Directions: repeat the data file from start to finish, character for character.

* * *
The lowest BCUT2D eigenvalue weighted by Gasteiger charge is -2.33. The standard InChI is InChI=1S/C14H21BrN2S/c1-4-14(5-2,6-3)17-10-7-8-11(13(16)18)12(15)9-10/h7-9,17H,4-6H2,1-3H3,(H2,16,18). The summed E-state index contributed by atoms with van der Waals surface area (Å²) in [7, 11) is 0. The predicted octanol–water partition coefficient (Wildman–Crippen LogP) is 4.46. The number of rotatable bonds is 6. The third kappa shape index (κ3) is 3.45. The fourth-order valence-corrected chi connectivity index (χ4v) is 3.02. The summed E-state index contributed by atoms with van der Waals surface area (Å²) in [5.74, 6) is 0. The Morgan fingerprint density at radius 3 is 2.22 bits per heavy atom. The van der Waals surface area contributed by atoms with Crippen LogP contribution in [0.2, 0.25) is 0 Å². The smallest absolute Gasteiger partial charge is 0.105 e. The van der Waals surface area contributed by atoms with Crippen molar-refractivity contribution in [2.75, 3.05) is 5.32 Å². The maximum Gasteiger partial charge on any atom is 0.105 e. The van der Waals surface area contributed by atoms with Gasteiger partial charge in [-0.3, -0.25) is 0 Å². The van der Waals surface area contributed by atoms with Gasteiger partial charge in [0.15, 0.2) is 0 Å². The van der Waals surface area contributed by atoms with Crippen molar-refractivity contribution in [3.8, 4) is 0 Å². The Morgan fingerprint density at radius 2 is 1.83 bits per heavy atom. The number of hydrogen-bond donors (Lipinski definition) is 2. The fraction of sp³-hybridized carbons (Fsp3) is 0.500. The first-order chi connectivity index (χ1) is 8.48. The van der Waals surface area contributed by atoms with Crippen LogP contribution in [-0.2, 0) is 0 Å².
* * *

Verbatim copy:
The lowest BCUT2D eigenvalue weighted by Gasteiger charge is -2.33. The standard InChI is InChI=1S/C14H21BrN2S/c1-4-14(5-2,6-3)17-10-7-8-11(13(16)18)12(15)9-10/h7-9,17H,4-6H2,1-3H3,(H2,16,18). The summed E-state index contributed by atoms with van der Waals surface area (Å²) in [7, 11) is 0. The predicted octanol–water partition coefficient (Wildman–Crippen LogP) is 4.46. The number of rotatable bonds is 6. The third kappa shape index (κ3) is 3.45. The fourth-order valence-corrected chi connectivity index (χ4v) is 3.02. The summed E-state index contributed by atoms with van der Waals surface area (Å²) in [5.74, 6) is 0. The Morgan fingerprint density at radius 3 is 2.22 bits per heavy atom. The van der Waals surface area contributed by atoms with Crippen LogP contribution in [0.2, 0.25) is 0 Å². The smallest absolute Gasteiger partial charge is 0.105 e. The van der Waals surface area contributed by atoms with Crippen molar-refractivity contribution in [2.75, 3.05) is 5.32 Å². The maximum Gasteiger partial charge on any atom is 0.105 e. The van der Waals surface area contributed by atoms with Gasteiger partial charge in [-0.3, -0.25) is 0 Å². The van der Waals surface area contributed by atoms with Gasteiger partial charge in [0.15, 0.2) is 0 Å². The van der Waals surface area contributed by atoms with Crippen molar-refractivity contribution in [3.8, 4) is 0 Å². The Morgan fingerprint density at radius 2 is 1.83 bits per heavy atom. The number of hydrogen-bond donors (Lipinski definition) is 2. The fraction of sp³-hybridized carbons (Fsp3) is 0.500. The first-order chi connectivity index (χ1) is 8.48. The van der Waals surface area contributed by atoms with Crippen LogP contribution in [-0.2, 0) is 0 Å².